Cosatu rules over a shrinking pool
South Africa's traditionally strong trade unions are facing a number of challenges. From the emergence of non-aligned unions, such as the Association of Mineworkers and Construction Union (Amcu) in the mining sector and more recently the National Transport Movement at national carrier SAA, to a decline in union representation in the workforce and a drop in the number of bargaining councils in recent years.
The use of bargaining councils declined by 39% between 1996 and 2011, and the number of individuals registered with a trade union as a proportion of employed people went down from 31% in 1994 to 23.3% in 2010, according to the South African Survey 2012, released by the South African Institute for Race Relations. Data was taken from the labour department and Statistics South Africa.
But some sectors of the labour movement are bucking the trend. Cosatu's affiliate membership grew by 19% between 2006 and 2012 to reach nearly 2.2-million members, according to its 11th congress secretariat report released last year. Its penetration was highest in the mining and quarrying sector at 78% and second highest in the public sector – at 60% in community, social and personal services and 56% in electricity, gas and water supply, according to the trade union federation.
Some small, non-aligned unions such as Solidarity have also seen similar membership growth from 37 000 to about 140 000 in the past 10 years, according to its deputy general secretary, Dirk Hermann.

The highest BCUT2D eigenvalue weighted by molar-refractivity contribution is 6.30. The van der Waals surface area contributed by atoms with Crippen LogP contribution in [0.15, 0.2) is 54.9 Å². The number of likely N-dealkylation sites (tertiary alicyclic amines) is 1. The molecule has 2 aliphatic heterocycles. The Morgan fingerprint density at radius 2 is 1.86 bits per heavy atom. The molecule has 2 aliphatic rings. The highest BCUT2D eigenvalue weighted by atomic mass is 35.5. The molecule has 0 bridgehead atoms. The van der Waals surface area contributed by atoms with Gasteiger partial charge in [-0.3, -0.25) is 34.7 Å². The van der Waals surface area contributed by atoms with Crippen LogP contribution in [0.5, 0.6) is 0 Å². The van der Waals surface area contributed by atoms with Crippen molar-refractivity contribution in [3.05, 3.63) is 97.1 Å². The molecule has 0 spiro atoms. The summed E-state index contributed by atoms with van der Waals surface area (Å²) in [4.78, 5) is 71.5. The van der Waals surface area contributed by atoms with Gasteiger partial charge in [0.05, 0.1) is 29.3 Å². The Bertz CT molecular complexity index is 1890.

Cosatu's spokesperson, Patrick Craven, attributed its growth to the "strong, public and militant stance" that Cosatu had taken on a wide range of issues including e-tolling.
But he questioned the evidence that union representation was on the decline. He said, although that was the case internationally, Cosatu was not aware of a local decline.
Frans Baleni, general secretary of the National Union of Mineworkers (NUM), the largest Cosatu affiliate with more than 310 000 members, agreed. Developed countries had seen declines in unionisation because of an ageing workforce and the attrition of union numbers as older workers retired.
Job creation Jonathan Snyman, a researcher at the South African Institute for Race Relations, said the financial crisis of 2008 and extensive job losses had contributed to the declines in membership numbers, and a rise in unemployment combined with the slow pace of job creation had aggravated it. "Unions have lost through unemployment while South Africa has experienced jobless growth," he said.
The decline in bargaining councils could be explained by the amalgamation of many of those at regional level, Baleni said. But the labour movement was working to establish national bargaining councils with sub-sectors for each industry.
The total number of trade union members in the country was slightly more than three million by 2012, according to the department of labour. The Federation of Unions of South Africa (Fedusa) and the National Council of Trade Unions reported membership figures of 362197 and 139726 respectively.
The membership of some Cosatu affiliates, such as South African Clothing and Textile Workers' Union, declined, which Craven attributed to the effects of the financial crisis and the emergence of labour broking and outsourcing.
More than half of Cosatu members earned R5 000 a month or more, according to the secretariat report. Its best-paid members were in public service professions such as education, health and policing.